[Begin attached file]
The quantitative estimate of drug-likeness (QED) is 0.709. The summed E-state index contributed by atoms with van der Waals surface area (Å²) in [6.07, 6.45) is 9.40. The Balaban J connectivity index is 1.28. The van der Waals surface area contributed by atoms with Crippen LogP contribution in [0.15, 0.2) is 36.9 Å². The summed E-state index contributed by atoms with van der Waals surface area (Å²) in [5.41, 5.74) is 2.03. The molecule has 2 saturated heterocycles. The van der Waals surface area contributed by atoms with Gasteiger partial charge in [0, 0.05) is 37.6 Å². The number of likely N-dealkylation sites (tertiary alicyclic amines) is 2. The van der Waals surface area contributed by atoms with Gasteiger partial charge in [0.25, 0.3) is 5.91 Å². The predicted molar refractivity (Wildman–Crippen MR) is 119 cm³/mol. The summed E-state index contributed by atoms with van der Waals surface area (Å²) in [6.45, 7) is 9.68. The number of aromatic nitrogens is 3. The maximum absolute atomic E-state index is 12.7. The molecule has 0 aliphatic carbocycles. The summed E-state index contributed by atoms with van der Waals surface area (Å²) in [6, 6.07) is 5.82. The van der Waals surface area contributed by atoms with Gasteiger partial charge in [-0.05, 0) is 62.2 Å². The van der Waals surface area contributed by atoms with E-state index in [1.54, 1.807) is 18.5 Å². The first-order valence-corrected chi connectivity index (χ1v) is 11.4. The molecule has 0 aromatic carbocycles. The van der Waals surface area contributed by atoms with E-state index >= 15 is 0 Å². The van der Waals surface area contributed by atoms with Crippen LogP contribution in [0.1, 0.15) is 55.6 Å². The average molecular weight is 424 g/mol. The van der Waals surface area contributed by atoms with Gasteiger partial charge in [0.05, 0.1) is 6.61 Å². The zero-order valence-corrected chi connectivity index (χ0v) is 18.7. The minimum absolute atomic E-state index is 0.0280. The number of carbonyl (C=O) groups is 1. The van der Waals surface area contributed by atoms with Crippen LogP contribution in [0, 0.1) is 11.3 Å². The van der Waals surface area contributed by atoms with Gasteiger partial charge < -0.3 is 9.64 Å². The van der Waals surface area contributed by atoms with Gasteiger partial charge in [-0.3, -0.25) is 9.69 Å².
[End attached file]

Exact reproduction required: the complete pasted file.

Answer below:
The quantitative estimate of drug-likeness (QED) is 0.709. The summed E-state index contributed by atoms with van der Waals surface area (Å²) in [6.07, 6.45) is 9.40. The Balaban J connectivity index is 1.28. The van der Waals surface area contributed by atoms with Crippen LogP contribution in [0.15, 0.2) is 36.9 Å². The summed E-state index contributed by atoms with van der Waals surface area (Å²) in [5.41, 5.74) is 2.03. The molecule has 2 saturated heterocycles. The van der Waals surface area contributed by atoms with Gasteiger partial charge in [0, 0.05) is 37.6 Å². The number of likely N-dealkylation sites (tertiary alicyclic amines) is 2. The van der Waals surface area contributed by atoms with Gasteiger partial charge in [0.25, 0.3) is 5.91 Å². The predicted molar refractivity (Wildman–Crippen MR) is 119 cm³/mol. The summed E-state index contributed by atoms with van der Waals surface area (Å²) in [6.45, 7) is 9.68. The number of aromatic nitrogens is 3. The maximum absolute atomic E-state index is 12.7. The molecule has 0 aliphatic carbocycles. The summed E-state index contributed by atoms with van der Waals surface area (Å²) in [6, 6.07) is 5.82. The van der Waals surface area contributed by atoms with Gasteiger partial charge in [-0.05, 0) is 62.2 Å². The van der Waals surface area contributed by atoms with E-state index in [1.54, 1.807) is 18.5 Å². The first-order valence-corrected chi connectivity index (χ1v) is 11.4. The molecule has 0 aromatic carbocycles. The van der Waals surface area contributed by atoms with E-state index >= 15 is 0 Å². The van der Waals surface area contributed by atoms with Crippen LogP contribution in [0.1, 0.15) is 55.6 Å². The average molecular weight is 424 g/mol. The van der Waals surface area contributed by atoms with Gasteiger partial charge in [0.05, 0.1) is 6.61 Å². The zero-order valence-corrected chi connectivity index (χ0v) is 18.7. The minimum absolute atomic E-state index is 0.0280. The number of carbonyl (C=O) groups is 1. The van der Waals surface area contributed by atoms with Crippen LogP contribution in [0, 0.1) is 11.3 Å². The van der Waals surface area contributed by atoms with Gasteiger partial charge < -0.3 is 9.64 Å². The van der Waals surface area contributed by atoms with Gasteiger partial charge in [-0.3, -0.25) is 9.69 Å².